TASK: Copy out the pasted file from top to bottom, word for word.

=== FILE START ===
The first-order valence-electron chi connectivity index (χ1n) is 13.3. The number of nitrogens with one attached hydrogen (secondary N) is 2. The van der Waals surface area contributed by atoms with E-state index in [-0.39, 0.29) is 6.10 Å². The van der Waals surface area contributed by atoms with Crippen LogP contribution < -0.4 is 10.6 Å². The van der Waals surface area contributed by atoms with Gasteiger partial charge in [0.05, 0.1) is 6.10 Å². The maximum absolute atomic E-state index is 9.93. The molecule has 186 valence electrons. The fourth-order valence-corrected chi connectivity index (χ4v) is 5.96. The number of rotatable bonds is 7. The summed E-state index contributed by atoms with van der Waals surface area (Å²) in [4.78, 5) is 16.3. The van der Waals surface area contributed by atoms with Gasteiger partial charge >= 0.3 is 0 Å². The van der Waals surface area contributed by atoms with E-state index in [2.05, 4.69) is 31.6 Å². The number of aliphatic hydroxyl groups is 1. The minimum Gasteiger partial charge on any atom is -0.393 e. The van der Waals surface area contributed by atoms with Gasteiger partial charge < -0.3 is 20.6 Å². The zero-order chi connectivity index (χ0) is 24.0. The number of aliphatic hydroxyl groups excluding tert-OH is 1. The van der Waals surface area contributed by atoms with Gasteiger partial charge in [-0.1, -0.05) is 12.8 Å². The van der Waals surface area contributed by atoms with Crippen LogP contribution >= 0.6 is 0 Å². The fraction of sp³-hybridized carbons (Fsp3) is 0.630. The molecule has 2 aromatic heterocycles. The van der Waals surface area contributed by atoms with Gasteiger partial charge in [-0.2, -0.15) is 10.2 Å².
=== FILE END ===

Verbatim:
The first-order valence-electron chi connectivity index (χ1n) is 13.3. The number of nitrogens with one attached hydrogen (secondary N) is 2. The van der Waals surface area contributed by atoms with E-state index in [-0.39, 0.29) is 6.10 Å². The van der Waals surface area contributed by atoms with Crippen LogP contribution < -0.4 is 10.6 Å². The van der Waals surface area contributed by atoms with Gasteiger partial charge in [0.05, 0.1) is 6.10 Å². The maximum absolute atomic E-state index is 9.93. The molecule has 186 valence electrons. The fourth-order valence-corrected chi connectivity index (χ4v) is 5.96. The number of rotatable bonds is 7. The summed E-state index contributed by atoms with van der Waals surface area (Å²) in [4.78, 5) is 16.3. The van der Waals surface area contributed by atoms with Gasteiger partial charge >= 0.3 is 0 Å². The van der Waals surface area contributed by atoms with E-state index in [2.05, 4.69) is 31.6 Å². The number of aliphatic hydroxyl groups is 1. The minimum Gasteiger partial charge on any atom is -0.393 e. The van der Waals surface area contributed by atoms with Gasteiger partial charge < -0.3 is 20.6 Å². The zero-order chi connectivity index (χ0) is 24.0. The number of aliphatic hydroxyl groups excluding tert-OH is 1. The van der Waals surface area contributed by atoms with Gasteiger partial charge in [-0.1, -0.05) is 12.8 Å². The van der Waals surface area contributed by atoms with Crippen LogP contribution >= 0.6 is 0 Å². The fraction of sp³-hybridized carbons (Fsp3) is 0.630. The molecule has 2 aromatic heterocycles. The van der Waals surface area contributed by atoms with Gasteiger partial charge in [-0.2, -0.15) is 10.2 Å².